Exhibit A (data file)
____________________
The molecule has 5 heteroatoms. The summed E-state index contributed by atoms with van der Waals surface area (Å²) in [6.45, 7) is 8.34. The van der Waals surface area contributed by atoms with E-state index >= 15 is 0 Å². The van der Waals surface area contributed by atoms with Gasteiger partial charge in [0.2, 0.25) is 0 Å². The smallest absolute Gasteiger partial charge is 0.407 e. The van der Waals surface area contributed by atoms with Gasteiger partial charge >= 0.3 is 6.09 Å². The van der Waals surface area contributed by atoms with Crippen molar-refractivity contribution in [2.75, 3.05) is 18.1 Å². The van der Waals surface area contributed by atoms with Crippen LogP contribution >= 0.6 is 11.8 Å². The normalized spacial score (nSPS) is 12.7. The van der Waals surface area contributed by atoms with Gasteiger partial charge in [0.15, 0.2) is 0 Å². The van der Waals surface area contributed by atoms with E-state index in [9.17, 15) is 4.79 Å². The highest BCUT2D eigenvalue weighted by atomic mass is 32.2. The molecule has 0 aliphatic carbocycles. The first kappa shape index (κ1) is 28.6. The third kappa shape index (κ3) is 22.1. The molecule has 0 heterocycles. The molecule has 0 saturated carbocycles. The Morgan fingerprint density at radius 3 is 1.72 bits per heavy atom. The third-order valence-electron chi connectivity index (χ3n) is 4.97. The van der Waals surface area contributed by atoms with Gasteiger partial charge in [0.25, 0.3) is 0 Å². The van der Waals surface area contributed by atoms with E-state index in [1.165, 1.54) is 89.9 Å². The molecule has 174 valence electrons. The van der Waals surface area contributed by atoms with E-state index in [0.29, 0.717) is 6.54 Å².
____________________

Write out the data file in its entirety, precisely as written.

The molecule has 5 heteroatoms. The summed E-state index contributed by atoms with van der Waals surface area (Å²) in [6.45, 7) is 8.34. The van der Waals surface area contributed by atoms with E-state index >= 15 is 0 Å². The van der Waals surface area contributed by atoms with Gasteiger partial charge in [0.2, 0.25) is 0 Å². The smallest absolute Gasteiger partial charge is 0.407 e. The van der Waals surface area contributed by atoms with Gasteiger partial charge >= 0.3 is 6.09 Å². The van der Waals surface area contributed by atoms with Crippen molar-refractivity contribution in [2.75, 3.05) is 18.1 Å². The van der Waals surface area contributed by atoms with Crippen LogP contribution >= 0.6 is 11.8 Å². The normalized spacial score (nSPS) is 12.7. The van der Waals surface area contributed by atoms with Gasteiger partial charge in [0.15, 0.2) is 0 Å². The van der Waals surface area contributed by atoms with E-state index in [9.17, 15) is 4.79 Å². The highest BCUT2D eigenvalue weighted by atomic mass is 32.2. The molecule has 0 aliphatic carbocycles. The first kappa shape index (κ1) is 28.6. The third kappa shape index (κ3) is 22.1. The molecule has 0 heterocycles. The molecule has 0 saturated carbocycles. The Morgan fingerprint density at radius 3 is 1.72 bits per heavy atom. The third-order valence-electron chi connectivity index (χ3n) is 4.97. The van der Waals surface area contributed by atoms with Gasteiger partial charge in [0.25, 0.3) is 0 Å². The van der Waals surface area contributed by atoms with E-state index in [1.165, 1.54) is 89.9 Å². The molecule has 174 valence electrons. The van der Waals surface area contributed by atoms with E-state index in [0.29, 0.717) is 6.54 Å².